White River Health System in Batesville is preparing for the possible rush of patients once health care reform is fully implemented next year.
On Jan. 1, most people will be required to have health care insurance or face penalties under the Patient Protection & Affordable Care Act, commonly known as Obamacare.
Gary Bebow, the CEO of the health care organization, is gearing up for that day by pushing forward plans to expand the emergency room of the system’s flagship hospital, White River Medical Center in Batesville.
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The $4.5 million project should start by the end of the year and be completed in 18 months. Once the expansion is complete, the emergency room will have 26 treatment areas and could handle 40,000 patients annually, said Bebow, 63, who has been at White River for 22 years. The hospital currently handles more than 30,000 patients a year with 14 treatment areas, but it was only designed to treat about 20,000 patients a year.
“I certainly think the emergency room is going to be an entry point into the hospital,” as a result of health care reform, said Paul Cunningham, executive vice president of the Arkansas Hospital Association.
Bebow also believes that the emergency room is a great tool for community relations for the hospital.
“If you could provide timely and great medical care, … that really goes a long way for the community to embrace you,” he said.
Still, Bebow is not really sure what the impact of health care reform will be.
“It’s very difficult to predict volumes,” he said in an interview from his office in the hospital last week. “We’re in so many uncharted waters right now.”
The past two years White River Health System’s revenue has remained flat at $170 million for its fiscal year that ended Sept. 30. Its revenue, though, is good enough for No. 46 on Arkansas Business’ list of largest private companies ranked by revenue. It was No. 48 on last year’s list and No. 47 on the 2011 list.
White River Health System’s network also includes eight physician clinics mainly in the counties surrounding Independence County and the 25-bed Stone County Medical Center.
More Insurance Coverage
Bebow projects that after Jan. 1 more people will go to a doctor because they will have insurance. But he thinks there won’t be enough primary care physicians to see the newly insured, so those patients will turn to emergency rooms for treatment. That could be a problem for White River Health System.
The last time the hospital, which opened in 1976, expanded its emergency room was around 1995. At the time, the hospital was seeing about 12,000 patients a year. The expansion increased the capacity to 20,000 patients a year, but the hospital quickly outgrew that, he said.
Making matters worse, patients who were rushed to the emergency room shared the same waiting room as patients who were at the hospital for scheduled procedures.
To add room, the hospital in June 2011 started a $35 million expansion and renovation project, which attached a 35,000-SF, four-story patient tower to the building.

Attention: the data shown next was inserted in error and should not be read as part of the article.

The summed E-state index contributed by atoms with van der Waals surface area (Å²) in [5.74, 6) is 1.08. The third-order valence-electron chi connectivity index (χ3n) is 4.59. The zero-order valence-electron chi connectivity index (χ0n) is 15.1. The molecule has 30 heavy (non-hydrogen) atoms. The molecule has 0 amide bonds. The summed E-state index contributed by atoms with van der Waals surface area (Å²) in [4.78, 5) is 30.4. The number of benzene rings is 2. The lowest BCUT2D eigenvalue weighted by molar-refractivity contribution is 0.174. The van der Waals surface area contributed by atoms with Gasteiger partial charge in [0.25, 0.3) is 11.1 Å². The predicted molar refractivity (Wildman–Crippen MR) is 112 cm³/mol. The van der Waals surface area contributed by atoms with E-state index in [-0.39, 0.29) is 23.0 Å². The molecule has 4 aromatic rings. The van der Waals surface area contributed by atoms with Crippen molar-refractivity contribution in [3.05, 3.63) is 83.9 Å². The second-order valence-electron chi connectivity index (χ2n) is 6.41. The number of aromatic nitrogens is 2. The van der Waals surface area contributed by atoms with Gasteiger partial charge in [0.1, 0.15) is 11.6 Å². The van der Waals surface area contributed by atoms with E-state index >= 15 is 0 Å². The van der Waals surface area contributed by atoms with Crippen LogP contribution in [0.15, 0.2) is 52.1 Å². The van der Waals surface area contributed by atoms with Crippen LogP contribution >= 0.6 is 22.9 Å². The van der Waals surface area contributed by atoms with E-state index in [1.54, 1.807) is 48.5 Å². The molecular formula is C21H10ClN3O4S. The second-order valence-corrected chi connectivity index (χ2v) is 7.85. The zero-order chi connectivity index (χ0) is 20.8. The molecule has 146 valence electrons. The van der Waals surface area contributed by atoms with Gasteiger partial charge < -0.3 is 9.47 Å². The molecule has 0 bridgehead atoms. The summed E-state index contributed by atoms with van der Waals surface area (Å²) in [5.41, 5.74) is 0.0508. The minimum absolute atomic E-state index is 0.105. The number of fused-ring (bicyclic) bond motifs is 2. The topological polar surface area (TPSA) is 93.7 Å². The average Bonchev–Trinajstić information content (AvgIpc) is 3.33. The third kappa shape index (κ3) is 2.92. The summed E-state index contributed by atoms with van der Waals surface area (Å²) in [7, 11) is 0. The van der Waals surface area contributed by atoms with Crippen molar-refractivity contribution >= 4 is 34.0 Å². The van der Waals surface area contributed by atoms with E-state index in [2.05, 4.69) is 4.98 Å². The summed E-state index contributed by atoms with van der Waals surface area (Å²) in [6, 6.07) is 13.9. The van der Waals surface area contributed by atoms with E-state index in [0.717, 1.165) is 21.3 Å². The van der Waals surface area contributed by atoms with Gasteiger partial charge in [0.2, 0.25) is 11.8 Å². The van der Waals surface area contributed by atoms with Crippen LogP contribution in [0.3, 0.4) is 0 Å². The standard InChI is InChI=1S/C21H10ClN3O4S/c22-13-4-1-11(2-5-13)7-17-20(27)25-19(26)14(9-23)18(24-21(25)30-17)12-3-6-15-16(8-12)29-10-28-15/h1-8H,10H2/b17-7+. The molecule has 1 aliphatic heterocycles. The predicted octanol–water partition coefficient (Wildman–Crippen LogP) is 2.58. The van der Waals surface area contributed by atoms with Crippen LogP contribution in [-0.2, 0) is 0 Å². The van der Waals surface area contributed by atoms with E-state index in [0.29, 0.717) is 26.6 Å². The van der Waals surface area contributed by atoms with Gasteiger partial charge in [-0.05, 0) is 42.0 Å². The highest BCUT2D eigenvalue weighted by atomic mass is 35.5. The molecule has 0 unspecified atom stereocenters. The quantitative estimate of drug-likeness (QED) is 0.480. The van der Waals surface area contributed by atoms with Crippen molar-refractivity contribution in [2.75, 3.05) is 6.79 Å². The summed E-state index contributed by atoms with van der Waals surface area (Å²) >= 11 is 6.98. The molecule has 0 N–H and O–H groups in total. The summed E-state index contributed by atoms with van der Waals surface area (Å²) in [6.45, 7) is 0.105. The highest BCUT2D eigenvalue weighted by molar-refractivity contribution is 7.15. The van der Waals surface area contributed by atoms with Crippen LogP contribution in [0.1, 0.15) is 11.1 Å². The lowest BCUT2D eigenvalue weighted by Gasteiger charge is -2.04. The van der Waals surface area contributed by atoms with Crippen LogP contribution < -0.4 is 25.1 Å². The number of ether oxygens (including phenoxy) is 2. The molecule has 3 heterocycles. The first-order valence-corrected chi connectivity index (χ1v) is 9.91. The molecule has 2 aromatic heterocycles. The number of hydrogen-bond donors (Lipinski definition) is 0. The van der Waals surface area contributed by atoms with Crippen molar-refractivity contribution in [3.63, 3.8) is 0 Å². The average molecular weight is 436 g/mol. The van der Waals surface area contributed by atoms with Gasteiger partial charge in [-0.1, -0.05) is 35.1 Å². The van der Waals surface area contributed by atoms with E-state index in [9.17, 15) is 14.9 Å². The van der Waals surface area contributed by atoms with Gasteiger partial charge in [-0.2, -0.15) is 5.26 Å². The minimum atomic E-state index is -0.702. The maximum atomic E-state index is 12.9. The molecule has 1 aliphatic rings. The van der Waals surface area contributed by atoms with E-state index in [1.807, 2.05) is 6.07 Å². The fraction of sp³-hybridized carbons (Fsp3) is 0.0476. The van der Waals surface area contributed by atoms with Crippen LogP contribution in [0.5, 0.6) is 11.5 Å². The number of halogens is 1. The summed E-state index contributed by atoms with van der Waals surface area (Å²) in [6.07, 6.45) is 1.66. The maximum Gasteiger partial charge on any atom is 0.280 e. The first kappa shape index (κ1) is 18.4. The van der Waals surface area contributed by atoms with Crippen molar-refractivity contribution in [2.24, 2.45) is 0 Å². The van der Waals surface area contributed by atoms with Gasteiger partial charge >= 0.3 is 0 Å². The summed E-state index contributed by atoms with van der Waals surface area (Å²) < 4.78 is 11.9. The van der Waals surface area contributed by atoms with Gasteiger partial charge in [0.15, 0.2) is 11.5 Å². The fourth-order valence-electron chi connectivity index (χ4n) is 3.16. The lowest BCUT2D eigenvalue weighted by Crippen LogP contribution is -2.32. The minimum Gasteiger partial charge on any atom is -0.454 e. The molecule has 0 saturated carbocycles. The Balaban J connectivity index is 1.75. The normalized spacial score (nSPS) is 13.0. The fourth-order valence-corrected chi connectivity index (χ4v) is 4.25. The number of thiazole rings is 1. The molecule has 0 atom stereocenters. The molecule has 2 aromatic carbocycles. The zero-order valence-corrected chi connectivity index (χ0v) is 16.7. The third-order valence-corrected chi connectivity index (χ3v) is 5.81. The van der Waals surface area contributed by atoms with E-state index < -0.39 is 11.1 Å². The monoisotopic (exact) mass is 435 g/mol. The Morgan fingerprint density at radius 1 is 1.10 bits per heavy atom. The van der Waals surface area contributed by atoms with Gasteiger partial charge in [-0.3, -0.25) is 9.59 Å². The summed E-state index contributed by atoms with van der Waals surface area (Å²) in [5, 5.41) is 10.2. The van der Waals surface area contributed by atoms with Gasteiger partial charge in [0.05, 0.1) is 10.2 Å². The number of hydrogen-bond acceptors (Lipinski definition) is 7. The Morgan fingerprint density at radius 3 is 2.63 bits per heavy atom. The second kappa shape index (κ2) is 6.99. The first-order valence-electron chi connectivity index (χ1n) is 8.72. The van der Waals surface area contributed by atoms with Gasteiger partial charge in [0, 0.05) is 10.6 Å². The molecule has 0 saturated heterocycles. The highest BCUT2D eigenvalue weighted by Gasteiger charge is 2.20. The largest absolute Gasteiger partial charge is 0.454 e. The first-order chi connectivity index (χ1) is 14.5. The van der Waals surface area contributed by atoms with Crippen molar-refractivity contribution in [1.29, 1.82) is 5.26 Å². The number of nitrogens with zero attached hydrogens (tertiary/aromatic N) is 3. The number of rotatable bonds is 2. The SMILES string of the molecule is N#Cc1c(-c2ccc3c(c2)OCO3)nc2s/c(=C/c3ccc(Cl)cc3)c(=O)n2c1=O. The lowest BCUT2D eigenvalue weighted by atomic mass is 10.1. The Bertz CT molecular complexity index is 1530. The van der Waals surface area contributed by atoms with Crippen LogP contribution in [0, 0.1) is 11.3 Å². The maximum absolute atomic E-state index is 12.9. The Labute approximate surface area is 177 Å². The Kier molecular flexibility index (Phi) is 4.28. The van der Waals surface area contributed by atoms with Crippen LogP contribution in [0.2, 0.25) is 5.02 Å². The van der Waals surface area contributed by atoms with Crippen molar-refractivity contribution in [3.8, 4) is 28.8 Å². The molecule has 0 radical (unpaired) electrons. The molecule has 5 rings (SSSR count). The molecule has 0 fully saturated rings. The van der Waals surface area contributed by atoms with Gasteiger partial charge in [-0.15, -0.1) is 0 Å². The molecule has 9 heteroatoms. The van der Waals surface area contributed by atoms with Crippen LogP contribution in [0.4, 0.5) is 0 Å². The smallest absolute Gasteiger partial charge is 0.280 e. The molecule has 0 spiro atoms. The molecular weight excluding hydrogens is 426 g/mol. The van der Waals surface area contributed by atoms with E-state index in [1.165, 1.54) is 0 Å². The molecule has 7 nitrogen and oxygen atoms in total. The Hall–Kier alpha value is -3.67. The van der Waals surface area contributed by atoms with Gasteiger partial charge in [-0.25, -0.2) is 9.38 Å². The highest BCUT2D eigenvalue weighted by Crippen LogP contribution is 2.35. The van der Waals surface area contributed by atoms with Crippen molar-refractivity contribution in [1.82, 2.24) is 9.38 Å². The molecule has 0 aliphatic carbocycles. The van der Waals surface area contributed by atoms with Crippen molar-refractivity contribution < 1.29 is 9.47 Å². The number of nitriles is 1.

The project also expanded the cafeteria, gift shop and pharmacy and separated the emergency room patients from the others in the hospital.
In addition, the hospital added 60 patient rooms, giving it about 245 beds now.
The added space hasn’t helped the hospital’s bottom line, though. Its net income has dropped from $7.4 million for the fiscal year that ended Sept. 30, 2011, to $2.4 million a year later.
“Last year we found we had a lot more people who didn’t have the ability to pay, so we had more bad debts and charity care and write-offs from insurance companies,” Bebow said.
Low Medicaid and Medicare reimbursements also have eaten into the net income because they don’t cover the actual cost of some procedures. About 57 percent of the patients at WRMC are on Medicare, “which is high,” Bebow said. Around 40 percent is considered average, he said. But the number of Medicaid patients is only about 10 percent.
The hospital also saw a drop in its inpatient admissions, which fuels its income, he said. The admissions fell from 9,000 to 8,400 between the 2011 and 2012 fiscal years.
For the first six months of the current fiscal year, inpatient admissions were 4,400, which is on par with the 2011 figures, he said.
And the first six months of the year, the hospital’s net income is $2.6 million.
“We’ve bounced back some this year,” Bebow said.
White River Medical Center is the largest employer in Independence County, said Larry Jones, director of Independence County Economic Development Inc.
“It really provides a great economic boon to our county,” he said.
The system has about 1,450 employees, while most of those — 1,250 — work at the hospital.
The hospital has a 72 percent market share in the county of about 36,000, Bebow said. And those who don’t use the facilities are either out of the county at the time of the illness or have to go to another hospital because White River doesn’t offer the treatment, such as open heart procedures.
Bebow said the health care system tries to offer a wide variety of services that the community needs.
“We’re proud to take good care of our community,” he said.
While some other hospitals around the state have started exploring the possibility of forming a partnership with a larger hospital, White River hasn’t, Bebow said.
“My board of directors is very committed to remain independent because we believe the best decisions are at the local level, not out of Little Rock or Nashville or some faraway land,” he said. “We believe that no one knows the needs of our community better than we do.”
|White River Health System|
|Year ends Sept. 30|
|Revenue in millions|